How’s the dynamic between yourself and others who work for ACR Supply who aren’t Christians?
Meachum: We just love on them. Some people may say, “The culture is too religious for me, but I enjoy the way they treat me.” I’m open about my faith, but I’m not judgmental. We have a Muslim team member who works for us, and he gave me the greatest complement recently when he gave me some handmade keychains from his family’s shop in Egypt as a token of appreciation. He shared with me that he had never been treated this well by anyone, and it is a joy for him to be a part of the ACR family. We’re never heavy-handed and never allow people to feel left out — we’re not that kind of people.
What has been ACR’s biggest challenge over the last five to 10 years?
Meachum: Cash flow. Believe it or not, most small companies go bankrupt when they’re in growth mode. You’re making investments and gambling on the future of the business. We’ve invested a lot of time, money, and effort in people and processes and setting our company up for future growth. Many distributors don’t have a huge cash reserve. A lot of our money is tied up in the inventory within our warehouses. Funding growth is the biggest challenge.
Most in the trades insist their biggest challenge is finding qualified workers. How are you doing in this department?
Meachum: For the most part, we don’t struggle in this area. I don’t want to come across as being boastful, but I believe we’ve made great progress in finding and retaining the right people. If you build a healthy work culture and treat people well, you’re able to find rock stars, and we’ve put a lot of effort into doing just that. We recently created a new HR position within our organization. We recruited and interviewed a number of applicants. The day the individual we selected was supposed to start with us, another company called her. She met with them, and they offered her $25,000 more a year. She turned it down to come work for us because of the culture and the quality of life we offer here at ACR. Dave Ramsey says that thoroughbreds run with thoroughbreds and donkeys run with donkeys. The more thoroughbreds you get in your organization, the more people who operate like them will follow. Donkeys simply can’t keep pace with thoroughbreds.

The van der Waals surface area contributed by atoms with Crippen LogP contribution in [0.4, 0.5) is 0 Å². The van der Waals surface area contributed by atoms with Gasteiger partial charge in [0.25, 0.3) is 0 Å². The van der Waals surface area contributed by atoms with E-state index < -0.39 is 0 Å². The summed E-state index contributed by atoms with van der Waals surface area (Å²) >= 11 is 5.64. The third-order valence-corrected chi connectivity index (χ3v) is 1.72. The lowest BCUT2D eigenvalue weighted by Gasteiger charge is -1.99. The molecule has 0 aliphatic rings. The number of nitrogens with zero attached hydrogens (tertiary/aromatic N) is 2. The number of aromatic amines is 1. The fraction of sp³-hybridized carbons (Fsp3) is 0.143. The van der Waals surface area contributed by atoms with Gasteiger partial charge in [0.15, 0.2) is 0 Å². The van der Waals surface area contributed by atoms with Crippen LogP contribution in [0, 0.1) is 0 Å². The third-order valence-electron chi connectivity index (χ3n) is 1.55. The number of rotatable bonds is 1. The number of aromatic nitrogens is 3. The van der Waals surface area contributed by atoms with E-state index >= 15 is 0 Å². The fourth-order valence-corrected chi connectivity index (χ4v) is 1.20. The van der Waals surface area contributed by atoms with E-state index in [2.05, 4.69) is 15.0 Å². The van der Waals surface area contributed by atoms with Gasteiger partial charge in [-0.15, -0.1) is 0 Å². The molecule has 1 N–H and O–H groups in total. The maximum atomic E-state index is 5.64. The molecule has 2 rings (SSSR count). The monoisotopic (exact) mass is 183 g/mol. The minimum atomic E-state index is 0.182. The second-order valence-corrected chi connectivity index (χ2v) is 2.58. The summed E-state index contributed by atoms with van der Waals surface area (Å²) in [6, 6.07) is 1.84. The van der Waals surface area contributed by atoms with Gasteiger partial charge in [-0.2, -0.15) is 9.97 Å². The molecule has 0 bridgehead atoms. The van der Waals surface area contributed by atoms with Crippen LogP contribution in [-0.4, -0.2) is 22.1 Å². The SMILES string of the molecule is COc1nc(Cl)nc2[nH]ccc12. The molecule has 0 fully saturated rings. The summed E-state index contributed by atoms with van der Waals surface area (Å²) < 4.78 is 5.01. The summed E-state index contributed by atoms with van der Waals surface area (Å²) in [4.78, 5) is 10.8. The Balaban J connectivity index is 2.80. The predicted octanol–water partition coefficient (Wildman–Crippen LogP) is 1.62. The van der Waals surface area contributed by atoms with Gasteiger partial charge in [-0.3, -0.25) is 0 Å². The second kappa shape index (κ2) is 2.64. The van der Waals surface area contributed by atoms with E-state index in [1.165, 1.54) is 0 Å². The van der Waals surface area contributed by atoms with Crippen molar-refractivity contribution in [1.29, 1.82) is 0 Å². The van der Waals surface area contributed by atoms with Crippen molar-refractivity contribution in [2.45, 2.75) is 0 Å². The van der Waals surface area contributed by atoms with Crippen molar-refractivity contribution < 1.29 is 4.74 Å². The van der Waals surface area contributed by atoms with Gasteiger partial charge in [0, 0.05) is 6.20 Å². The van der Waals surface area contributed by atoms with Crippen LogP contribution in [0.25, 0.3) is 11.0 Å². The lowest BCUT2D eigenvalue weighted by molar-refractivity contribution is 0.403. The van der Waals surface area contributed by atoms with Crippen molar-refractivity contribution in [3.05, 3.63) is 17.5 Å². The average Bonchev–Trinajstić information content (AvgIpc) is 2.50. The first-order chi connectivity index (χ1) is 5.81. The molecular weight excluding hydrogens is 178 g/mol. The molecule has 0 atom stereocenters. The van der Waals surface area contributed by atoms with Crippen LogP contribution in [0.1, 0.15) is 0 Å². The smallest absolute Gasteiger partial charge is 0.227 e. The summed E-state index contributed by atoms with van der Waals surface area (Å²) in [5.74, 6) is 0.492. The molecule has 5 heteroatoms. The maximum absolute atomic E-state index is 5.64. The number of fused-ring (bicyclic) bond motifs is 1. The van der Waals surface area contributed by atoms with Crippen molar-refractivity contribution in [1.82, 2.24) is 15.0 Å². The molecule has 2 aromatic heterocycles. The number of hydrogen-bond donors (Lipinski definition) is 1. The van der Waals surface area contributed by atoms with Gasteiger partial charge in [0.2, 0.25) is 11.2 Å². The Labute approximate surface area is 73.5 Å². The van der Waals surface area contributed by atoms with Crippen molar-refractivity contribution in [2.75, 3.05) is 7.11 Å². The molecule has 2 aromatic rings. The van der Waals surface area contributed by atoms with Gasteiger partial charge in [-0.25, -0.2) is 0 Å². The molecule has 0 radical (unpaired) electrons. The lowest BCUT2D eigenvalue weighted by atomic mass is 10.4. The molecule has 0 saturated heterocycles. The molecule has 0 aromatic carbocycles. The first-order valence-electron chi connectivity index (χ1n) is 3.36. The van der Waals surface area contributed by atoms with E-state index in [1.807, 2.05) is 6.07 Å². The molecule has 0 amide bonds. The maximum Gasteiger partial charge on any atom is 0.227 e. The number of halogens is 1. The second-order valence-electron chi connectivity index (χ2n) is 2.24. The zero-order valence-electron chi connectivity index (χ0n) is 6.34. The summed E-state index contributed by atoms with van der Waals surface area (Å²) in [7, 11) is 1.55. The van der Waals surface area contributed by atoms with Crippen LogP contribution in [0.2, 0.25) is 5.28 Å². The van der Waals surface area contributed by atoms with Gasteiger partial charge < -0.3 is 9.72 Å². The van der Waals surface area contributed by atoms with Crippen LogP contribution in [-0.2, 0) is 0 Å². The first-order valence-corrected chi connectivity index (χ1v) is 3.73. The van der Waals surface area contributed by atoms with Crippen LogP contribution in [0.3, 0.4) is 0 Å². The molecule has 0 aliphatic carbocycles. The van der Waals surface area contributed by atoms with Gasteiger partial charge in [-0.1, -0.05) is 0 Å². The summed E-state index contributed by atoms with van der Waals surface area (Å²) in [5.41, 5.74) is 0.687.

Are you hiring millennials or older workers with more experience?
Meachum: Approximately 51 percent of our employees are under the age of 40, and 40 percent of our staff are millennials. If you’re creating a work culture where people get up every day and want to come to work, you’ll attract millennials. We spend a lot of time on the recruiting side, where we try to find high-character, young rock stars who are humble, hungry, smart, and willing to learn how we do things. We’ve found this to be a very successful model for us.
You make it sound so easy. Any tips for the rest of the industry?
Meachum: As an industry, we have to change our image. We have to create an image where people are drawn to our line of work. Our people tell their friends about ACR and our industry, and many of our new hires are referrals. We reward our teams, too, with a $1,000 finder’s fee. If the new team member is still with the company after six months, we give the person who referred them $500. After the second six months, they get the other $500. I’d recommend a program such as this to others, as it’s worked very well for us.
Does ACR offer an online storefront?
Meachum: Yes. We first started our e-commerce project about four years ago. Today, we conduct about 5-6 percent of our business online. As we add people to the e-commerce solution, that number will go up. We spent a lot of time on that, and it’s paying off, as there are times when we receive 40-50 orders a day. Using our online storefront, we’re not trying to sell a thermostat to a guy in North Dakota. That’s not what we do. This is just another way for our current customers to do business with us. It saves us a phone call, counter time, and sales time.
You describe yourself as “Chief Cheerleader” on your LinkedIn profile. I’m having a difficult time picturing you with pom-poms doing back handsprings.
Meachum: Not a cheerleader on the sideline sense with pom-poms and back handsprings. That would be dangerous, and I’d probably end up in the hospital. That said, I don’t like titles. I believe titles create division. I do understand they’re vital and necessary, especially when you’re dealing with external clients, but too many people get caught up in their titles. If you have to tell people you are the leader, you’re not the leader. My job is to cheer our employees on, encourage them, hold them accountable, and do everything I can to invest in them and help them grow personally, professionally, financially, and spiritually. In that sense, I’m the biggest cheerleader in the company.
What’s the greatest piece of business advice you’ve ever received or given?
Meachum: My dad said people do business with people they like. I’ve always loved that. It’s always stuck in my brain and is something I adhere to today.
What does the future hold for ACR Supply and Troy Meachum?
Meachum: It’s our goal to leave a legacy so that on the day our team members retire, they can look back and say their lives were better off because they were a part of the ACR family. We strive to make a difference in people’s lives. For me, I will probably appoint a general manager or president in the next several years as I continue to distance myself form the day-to-day work. We have a three-year professional development program called “Future Leaders.” I do a lot of work with that, and I’ll continue on that path of mentoring and developing our future leaders. Additionally, my wife and I will probably do some short-term mission work.
Publication date: 12/21/18